The WSJ's Gerry Seib has an excellent survey of the good and bad scenarios. Here's my vote for most plausible good-case:
The forces of repression win within Iran, but international disdain compounds, deepening world resolve to stop Iran's nuclear program and its sponsorship of extremists. In other words, Iran doesn't change, but the rest of the world does.
And his most plausible bad-case, in my view:
There is some legitimate recount or runoff, but Iran emerges with Mr. Ahmadinejad nominally in charge anyway. He emerges beleaguered, tense and defensive, knowing he sits atop a society with deep internal divides and knowing the whole world knows as well. His control is in constant doubt. What's the classic resort of such embattled leaders? Distract attention from internal problems with foreign mischief, and use a military buildup (in this case, a nuclear one) to create a kind of legitimacy that's been shown to be missing on the domestic front.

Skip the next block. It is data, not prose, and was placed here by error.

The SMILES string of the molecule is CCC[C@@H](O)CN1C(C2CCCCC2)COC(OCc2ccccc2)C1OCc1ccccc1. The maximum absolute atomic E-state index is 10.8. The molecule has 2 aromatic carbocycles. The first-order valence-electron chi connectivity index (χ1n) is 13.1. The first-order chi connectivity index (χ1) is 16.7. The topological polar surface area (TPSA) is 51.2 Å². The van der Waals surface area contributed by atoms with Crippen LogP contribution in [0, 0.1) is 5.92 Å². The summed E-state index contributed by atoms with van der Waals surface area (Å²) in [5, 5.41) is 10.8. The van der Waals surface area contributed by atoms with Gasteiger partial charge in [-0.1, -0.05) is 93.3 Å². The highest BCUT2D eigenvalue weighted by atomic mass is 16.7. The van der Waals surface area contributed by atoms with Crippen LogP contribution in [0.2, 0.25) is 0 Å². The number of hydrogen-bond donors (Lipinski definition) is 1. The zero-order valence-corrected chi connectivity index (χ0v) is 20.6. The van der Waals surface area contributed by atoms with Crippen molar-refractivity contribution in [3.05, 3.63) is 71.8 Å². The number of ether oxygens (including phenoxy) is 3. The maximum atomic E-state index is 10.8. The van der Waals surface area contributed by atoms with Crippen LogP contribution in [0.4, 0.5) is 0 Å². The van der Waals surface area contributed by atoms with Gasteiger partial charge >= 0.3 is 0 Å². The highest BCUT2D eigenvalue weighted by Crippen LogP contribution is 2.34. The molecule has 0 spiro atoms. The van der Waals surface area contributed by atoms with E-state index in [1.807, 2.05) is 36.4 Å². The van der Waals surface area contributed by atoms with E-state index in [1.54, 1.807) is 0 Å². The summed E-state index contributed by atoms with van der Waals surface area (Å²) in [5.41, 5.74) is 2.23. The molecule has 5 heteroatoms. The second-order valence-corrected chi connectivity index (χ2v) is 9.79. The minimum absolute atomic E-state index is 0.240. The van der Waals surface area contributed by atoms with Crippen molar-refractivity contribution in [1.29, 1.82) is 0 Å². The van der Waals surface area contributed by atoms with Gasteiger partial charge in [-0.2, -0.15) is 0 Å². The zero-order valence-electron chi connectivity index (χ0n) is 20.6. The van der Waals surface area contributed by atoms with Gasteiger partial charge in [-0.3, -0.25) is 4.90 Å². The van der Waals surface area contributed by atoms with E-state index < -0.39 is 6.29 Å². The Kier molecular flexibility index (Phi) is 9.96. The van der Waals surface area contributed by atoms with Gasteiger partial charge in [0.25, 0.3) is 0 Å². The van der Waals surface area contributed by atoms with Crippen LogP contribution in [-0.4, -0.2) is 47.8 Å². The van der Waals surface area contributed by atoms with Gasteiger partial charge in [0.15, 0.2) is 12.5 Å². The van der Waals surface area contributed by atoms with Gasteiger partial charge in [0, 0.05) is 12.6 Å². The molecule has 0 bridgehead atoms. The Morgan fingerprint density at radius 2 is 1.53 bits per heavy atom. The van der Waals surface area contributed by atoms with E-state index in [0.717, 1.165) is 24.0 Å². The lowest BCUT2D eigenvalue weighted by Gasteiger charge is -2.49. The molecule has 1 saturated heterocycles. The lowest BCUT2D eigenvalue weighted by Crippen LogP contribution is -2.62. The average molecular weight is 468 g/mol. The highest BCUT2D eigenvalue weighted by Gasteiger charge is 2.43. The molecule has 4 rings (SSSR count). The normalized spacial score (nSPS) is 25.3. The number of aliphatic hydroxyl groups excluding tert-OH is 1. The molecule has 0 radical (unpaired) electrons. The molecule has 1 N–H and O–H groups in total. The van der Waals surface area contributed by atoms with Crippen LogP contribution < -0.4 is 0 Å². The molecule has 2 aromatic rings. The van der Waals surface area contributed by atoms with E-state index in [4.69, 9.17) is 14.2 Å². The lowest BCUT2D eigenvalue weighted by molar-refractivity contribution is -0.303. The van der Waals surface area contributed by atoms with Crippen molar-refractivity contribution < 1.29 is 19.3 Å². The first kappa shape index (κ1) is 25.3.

Seib also closes with a critically important point that I haven't seen much elsewhere. If the Obama team is tentative or uncertain about this situation, that's in large part because America lacks good intelligence about Iran. Administration officials lament that, much like in Iraq before the war, we have few spies or even back-channel ties there--and thus the Obama team relies heavily on the media in its effort to divine what the heck is going on.